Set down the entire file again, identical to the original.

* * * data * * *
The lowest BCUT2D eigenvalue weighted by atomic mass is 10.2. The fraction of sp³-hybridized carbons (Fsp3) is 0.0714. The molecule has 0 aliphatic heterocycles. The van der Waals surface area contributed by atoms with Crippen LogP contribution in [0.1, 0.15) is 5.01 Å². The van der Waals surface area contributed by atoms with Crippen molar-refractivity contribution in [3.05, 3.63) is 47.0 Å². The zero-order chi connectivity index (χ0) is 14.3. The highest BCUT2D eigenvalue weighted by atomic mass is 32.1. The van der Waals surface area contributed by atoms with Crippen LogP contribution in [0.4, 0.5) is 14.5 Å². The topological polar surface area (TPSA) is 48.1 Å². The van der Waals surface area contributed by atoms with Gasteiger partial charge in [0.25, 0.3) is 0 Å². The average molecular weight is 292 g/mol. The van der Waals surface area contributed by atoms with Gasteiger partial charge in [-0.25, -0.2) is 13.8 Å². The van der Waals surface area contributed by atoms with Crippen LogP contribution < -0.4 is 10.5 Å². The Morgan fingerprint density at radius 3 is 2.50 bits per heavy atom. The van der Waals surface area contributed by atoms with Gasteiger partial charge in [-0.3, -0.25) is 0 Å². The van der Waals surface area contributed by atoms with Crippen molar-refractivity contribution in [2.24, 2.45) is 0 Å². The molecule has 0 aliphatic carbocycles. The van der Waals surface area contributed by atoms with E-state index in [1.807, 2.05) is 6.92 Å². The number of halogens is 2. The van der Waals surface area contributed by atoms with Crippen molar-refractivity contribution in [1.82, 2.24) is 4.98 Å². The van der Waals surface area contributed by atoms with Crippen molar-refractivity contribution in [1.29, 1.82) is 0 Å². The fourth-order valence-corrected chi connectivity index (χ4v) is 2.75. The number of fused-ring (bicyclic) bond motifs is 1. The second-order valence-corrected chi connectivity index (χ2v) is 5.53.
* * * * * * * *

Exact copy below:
The lowest BCUT2D eigenvalue weighted by atomic mass is 10.2. The fraction of sp³-hybridized carbons (Fsp3) is 0.0714. The molecule has 0 aliphatic heterocycles. The van der Waals surface area contributed by atoms with Crippen LogP contribution in [0.1, 0.15) is 5.01 Å². The van der Waals surface area contributed by atoms with Crippen molar-refractivity contribution in [3.05, 3.63) is 47.0 Å². The zero-order chi connectivity index (χ0) is 14.3. The highest BCUT2D eigenvalue weighted by atomic mass is 32.1. The van der Waals surface area contributed by atoms with Crippen LogP contribution in [0.4, 0.5) is 14.5 Å². The topological polar surface area (TPSA) is 48.1 Å². The van der Waals surface area contributed by atoms with Gasteiger partial charge in [0.25, 0.3) is 0 Å². The average molecular weight is 292 g/mol. The van der Waals surface area contributed by atoms with Gasteiger partial charge in [-0.25, -0.2) is 13.8 Å². The van der Waals surface area contributed by atoms with Crippen LogP contribution < -0.4 is 10.5 Å². The Morgan fingerprint density at radius 3 is 2.50 bits per heavy atom. The van der Waals surface area contributed by atoms with Gasteiger partial charge in [-0.3, -0.25) is 0 Å². The van der Waals surface area contributed by atoms with Crippen molar-refractivity contribution in [2.24, 2.45) is 0 Å². The molecule has 0 aliphatic carbocycles. The van der Waals surface area contributed by atoms with E-state index in [1.807, 2.05) is 6.92 Å². The number of halogens is 2. The van der Waals surface area contributed by atoms with Crippen molar-refractivity contribution in [1.82, 2.24) is 4.98 Å². The van der Waals surface area contributed by atoms with Crippen molar-refractivity contribution in [1.29, 1.82) is 0 Å². The fourth-order valence-corrected chi connectivity index (χ4v) is 2.75. The number of fused-ring (bicyclic) bond motifs is 1. The second-order valence-corrected chi connectivity index (χ2v) is 5.53.